In October 1603, tensions between Chinese merchant settlers and the Spanish authorities in Manila exploded into open violence, in which 20,000 Chinese were killed. The problems traced back to a delegation from Ming China that had arrived the previous summer to check on the Chinese merchants in the city. The Spanish feared that this was a prelude to a Chinese invasion.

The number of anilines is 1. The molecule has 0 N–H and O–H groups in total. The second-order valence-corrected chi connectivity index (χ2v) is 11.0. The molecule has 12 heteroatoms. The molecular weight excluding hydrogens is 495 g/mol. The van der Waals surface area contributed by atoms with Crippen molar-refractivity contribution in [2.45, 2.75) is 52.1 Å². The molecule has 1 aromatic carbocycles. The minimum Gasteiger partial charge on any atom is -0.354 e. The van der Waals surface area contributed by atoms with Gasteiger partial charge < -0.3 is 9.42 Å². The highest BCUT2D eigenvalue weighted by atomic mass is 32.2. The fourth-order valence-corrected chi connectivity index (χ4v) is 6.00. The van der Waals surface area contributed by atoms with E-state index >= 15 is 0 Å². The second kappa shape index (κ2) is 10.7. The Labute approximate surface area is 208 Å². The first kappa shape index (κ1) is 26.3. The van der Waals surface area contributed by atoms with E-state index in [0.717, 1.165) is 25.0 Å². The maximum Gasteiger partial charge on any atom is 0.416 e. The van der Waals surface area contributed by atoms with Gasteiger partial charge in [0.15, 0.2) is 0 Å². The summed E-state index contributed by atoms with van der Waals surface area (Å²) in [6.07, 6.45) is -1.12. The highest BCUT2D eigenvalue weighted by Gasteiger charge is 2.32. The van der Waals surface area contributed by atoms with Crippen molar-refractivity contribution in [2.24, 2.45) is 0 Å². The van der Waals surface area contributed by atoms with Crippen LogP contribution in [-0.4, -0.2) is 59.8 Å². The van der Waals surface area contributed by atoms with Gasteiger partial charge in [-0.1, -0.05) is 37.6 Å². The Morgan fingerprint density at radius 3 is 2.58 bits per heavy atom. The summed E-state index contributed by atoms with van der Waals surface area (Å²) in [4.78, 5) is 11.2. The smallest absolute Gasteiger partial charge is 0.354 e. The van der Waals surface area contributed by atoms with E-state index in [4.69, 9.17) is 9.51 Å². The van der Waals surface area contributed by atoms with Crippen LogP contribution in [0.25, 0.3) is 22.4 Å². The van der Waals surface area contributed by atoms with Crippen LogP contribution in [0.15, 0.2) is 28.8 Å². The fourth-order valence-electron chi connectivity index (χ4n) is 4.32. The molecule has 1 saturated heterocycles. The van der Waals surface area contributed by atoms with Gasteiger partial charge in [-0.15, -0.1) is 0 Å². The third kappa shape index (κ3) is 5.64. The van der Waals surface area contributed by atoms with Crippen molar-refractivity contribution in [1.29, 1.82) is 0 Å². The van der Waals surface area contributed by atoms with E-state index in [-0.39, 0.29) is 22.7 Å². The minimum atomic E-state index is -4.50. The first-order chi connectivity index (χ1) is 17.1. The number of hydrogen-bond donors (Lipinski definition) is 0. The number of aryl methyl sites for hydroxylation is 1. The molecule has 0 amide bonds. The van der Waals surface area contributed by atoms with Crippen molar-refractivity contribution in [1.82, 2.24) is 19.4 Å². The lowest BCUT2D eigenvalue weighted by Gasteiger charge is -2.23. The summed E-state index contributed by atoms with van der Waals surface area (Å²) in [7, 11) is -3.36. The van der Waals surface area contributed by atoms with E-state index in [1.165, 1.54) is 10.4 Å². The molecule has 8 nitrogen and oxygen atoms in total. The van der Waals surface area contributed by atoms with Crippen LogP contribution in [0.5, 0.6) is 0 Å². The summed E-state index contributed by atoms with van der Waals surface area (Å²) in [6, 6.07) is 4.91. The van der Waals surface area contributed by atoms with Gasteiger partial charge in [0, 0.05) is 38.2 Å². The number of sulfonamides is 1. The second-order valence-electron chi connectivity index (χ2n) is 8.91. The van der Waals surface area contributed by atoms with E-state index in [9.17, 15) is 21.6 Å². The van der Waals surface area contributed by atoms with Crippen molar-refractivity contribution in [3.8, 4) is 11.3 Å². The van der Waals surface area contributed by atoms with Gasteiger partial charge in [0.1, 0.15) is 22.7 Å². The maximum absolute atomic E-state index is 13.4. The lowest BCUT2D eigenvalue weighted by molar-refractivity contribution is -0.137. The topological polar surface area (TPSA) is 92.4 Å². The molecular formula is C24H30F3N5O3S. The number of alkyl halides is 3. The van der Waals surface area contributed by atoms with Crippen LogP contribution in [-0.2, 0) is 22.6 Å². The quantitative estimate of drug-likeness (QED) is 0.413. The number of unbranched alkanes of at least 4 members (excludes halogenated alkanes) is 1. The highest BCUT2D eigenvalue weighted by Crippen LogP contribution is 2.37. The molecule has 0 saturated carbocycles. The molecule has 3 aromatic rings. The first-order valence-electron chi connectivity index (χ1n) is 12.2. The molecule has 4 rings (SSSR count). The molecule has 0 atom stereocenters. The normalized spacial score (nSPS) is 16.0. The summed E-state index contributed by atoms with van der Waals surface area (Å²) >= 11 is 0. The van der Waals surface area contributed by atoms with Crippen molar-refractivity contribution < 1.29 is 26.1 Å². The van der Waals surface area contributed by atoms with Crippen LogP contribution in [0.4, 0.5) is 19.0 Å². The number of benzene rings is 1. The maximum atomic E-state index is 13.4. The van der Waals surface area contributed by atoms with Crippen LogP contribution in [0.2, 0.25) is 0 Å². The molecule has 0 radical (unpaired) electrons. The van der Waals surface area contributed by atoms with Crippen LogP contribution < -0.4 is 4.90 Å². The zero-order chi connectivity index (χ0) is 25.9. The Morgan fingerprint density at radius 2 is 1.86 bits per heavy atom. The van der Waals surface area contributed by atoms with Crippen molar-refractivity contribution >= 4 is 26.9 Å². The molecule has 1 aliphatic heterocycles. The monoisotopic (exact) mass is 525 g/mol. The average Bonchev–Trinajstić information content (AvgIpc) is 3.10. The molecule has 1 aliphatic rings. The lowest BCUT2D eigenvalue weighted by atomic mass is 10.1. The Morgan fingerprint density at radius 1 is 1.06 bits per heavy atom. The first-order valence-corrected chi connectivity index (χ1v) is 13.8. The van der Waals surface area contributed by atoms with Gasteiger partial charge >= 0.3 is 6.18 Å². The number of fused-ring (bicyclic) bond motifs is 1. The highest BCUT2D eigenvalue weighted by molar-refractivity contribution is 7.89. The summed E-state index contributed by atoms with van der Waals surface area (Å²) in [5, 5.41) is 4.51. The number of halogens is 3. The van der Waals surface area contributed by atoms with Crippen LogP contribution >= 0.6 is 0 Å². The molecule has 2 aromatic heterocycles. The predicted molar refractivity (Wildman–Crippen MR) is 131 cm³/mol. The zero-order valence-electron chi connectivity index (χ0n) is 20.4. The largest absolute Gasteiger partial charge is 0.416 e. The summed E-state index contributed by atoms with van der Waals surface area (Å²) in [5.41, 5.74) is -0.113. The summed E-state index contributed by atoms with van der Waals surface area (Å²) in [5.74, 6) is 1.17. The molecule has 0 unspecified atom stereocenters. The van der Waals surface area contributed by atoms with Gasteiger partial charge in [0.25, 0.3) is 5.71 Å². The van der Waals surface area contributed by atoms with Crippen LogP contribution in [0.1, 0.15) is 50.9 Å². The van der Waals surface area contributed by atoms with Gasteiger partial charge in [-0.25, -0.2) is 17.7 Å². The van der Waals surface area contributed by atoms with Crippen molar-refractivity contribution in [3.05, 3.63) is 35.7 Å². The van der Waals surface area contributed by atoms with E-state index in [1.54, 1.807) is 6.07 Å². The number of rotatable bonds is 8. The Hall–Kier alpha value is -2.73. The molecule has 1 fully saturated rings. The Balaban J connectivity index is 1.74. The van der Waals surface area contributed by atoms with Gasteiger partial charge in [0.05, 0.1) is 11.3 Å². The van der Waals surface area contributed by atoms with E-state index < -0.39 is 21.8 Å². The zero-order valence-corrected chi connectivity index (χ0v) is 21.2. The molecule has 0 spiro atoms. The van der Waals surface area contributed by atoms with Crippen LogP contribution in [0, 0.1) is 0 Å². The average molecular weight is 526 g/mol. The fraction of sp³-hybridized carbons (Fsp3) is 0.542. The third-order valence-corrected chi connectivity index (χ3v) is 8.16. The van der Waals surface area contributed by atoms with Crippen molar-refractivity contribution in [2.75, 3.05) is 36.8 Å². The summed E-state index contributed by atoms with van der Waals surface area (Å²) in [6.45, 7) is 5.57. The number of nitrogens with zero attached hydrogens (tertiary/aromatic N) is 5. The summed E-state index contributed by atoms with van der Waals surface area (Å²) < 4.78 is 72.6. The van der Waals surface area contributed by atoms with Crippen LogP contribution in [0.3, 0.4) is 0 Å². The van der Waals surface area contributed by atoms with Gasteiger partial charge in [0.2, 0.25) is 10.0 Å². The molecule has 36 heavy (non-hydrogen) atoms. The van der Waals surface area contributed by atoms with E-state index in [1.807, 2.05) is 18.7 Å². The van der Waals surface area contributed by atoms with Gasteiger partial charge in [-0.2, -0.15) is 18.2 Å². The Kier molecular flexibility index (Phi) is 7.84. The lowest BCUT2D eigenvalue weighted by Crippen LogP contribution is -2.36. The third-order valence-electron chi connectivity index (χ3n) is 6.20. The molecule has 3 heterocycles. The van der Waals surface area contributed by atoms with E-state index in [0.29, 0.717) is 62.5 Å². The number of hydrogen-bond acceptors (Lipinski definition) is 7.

That fear might have been warranted in an earlier time. Back in 1411, closer to the start of the dynasty, a Ming fleet under orders from the emperor had invaded Ceylon, overcome its armies, kidnapped its king, and brought him back to China as a prisoner. But those days were long past. By the 1500s, the ability and desire of the Ming to project power outward had faded, and by the early 17th century the dynasty could muster such fleets only at great expense: It had sent one to fight Japan in 1592, but confronting the Spanish in Manila was not so clearly worthwhile.